Oracle's ambitions for the Oracle Data Cloud extend beyond marketing, but for now it's focused on growing its share of chief marketing officer spend. That much was clear at last week's Oracle Cloud Data Summit in New York, where all the announcements and panel discussions were geared to marketing and media types.
The biggest announcement at the Summit was a partnership with Pinterest through which advertisers on the social network will be able measure the effectiveness of promoted "Pins" in terms of influence the offline buying behavior. Oracle Data Cloud is doing the anonymous matching of Pinterest visitors to their offline buying behavior. It also creates control populations, so it can accurately measure the lift (sales increase) generated by Pinterest campaigns. Measurement services will start in the consumer packaged goods category and will eventually extend to retailers.
Interviewed on stage at the Summit, Pinterest President Tim Kendall said users of the social network spend more than half of their time on the site shopping. He added that Oracle Data Cloud measures of CPG campaigns on Pinterest demonstrated significant lift in earned media and in-store sales. Oracle already has similar ad-measurement programs in place with Facebook, among others.
What Is Oracle Data Cloud?
Oracle started building its Data Cloud more than two years ago with the acquisition of the BlueKai marketing data management platform. In early 2015 Oracle added data broker Datalogix, which gave it data from more than 1,500 CPG and specialty retailers across 110 Million US Households. AddThis, acquired early this year, tracks and build behavior profiles on more than 2 billion unique visitors per month across more than 15 million Websites. A key driver of the deal was the company's strong presence in international markets, where Oracle is seeking to build its data footprint.
The latest addition to the Oracle Data Cloud arsenal is Crosswise, acquired in April for its machine-learning based ability to track consumer behavior across platforms including mobile devices. Mobile is the only growing category in media, according to a slide shared by Oracle (see chart below), yet it's very difficult to track mobile activity. If the same person visits the same website using two different desktop browsers, a tablet and a smartphone, the site will see four unique visitors. Crosswise can make the connections among all those cookies and device IDs to help marketers see that it's one-and-the-same prospect or customer.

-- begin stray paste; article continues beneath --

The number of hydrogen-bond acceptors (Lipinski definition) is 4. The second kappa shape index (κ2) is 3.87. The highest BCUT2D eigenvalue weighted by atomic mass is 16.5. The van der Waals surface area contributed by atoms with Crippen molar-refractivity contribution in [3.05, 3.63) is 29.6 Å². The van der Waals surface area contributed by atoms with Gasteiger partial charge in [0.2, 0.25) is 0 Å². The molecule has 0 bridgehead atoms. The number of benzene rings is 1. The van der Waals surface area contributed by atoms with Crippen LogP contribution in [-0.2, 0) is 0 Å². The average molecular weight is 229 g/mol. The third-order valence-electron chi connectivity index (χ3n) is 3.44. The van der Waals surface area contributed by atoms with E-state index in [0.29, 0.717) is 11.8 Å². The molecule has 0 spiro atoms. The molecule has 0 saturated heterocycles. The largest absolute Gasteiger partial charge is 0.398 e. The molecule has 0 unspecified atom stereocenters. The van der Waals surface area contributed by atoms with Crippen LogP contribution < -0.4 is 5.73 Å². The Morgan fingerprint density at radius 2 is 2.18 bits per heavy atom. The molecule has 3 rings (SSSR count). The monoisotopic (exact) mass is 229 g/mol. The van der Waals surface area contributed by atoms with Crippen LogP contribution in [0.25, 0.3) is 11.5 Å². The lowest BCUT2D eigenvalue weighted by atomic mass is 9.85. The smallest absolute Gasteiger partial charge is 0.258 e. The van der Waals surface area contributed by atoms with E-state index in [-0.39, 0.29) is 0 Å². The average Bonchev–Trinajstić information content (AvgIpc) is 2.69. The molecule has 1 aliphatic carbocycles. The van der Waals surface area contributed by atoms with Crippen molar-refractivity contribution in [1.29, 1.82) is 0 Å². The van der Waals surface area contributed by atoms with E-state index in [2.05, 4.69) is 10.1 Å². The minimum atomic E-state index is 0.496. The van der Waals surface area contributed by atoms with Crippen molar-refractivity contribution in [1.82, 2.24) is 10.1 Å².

The cross-channel tracking and profiling capabilities of Crosswise and AddThis are now a part of Oracle ID Graph, a capability of Oracle Data Cloud that helps marketers understand consumer behavior across channels so they can improve targeting, personalization and campaign effectiveness.
MyPOV on Oracle Data Cloud
I'm impressed by the growing capabilities and breadth of data available in the Oracle Data Cloud, but we have yet to see deep synergies with the rest of Oracle. Thomas Kurian, Oracle's president, earlier this year hinted at opportunities such as data-enrichment for better sales initiatives and better customer service. But for now it's all Oracle Data Cloud executives can do to keep up with the needs of marketers; they have their hands full integrating AddThis and Crosswise and plotting further expansion into international markets.
A more immediate synergy between Oracle and Oracle Data Cloud might be a content personalization play, hinted Eric Roza, senior VP of Oracle Data Cloud. This effort would bring ID Graph and data-enrichment capabilities together with Oracle content and customer experience technologies to deliver the right content to the right people in the right context.
The blurring of the tech and data worlds has been a long time coming. I covered the direct marketing business back in the mid 1990s, so I was somewhat surprised to discover that some of the "giants" that I covered back then remain comparatively small. As measured by 2015 revenues, Experian is a $4.8 billion company, Equifax $2.6 billion, Dun & Bradstreet $1.6 billion and Acxiom $1.0 billion.
By contrast, Oracle is a $38 billion company, and others in the tech-meets-data game include IBM ($81 billion) and Adobe ($4.7 billion). For now, Oracle might seems like a deep-pocketed parent with a data side business. But I have no doubt that synergies with sales, service and the end-to-end customer experience will create a more holistic appeal across the C-suite for Oracle customers.
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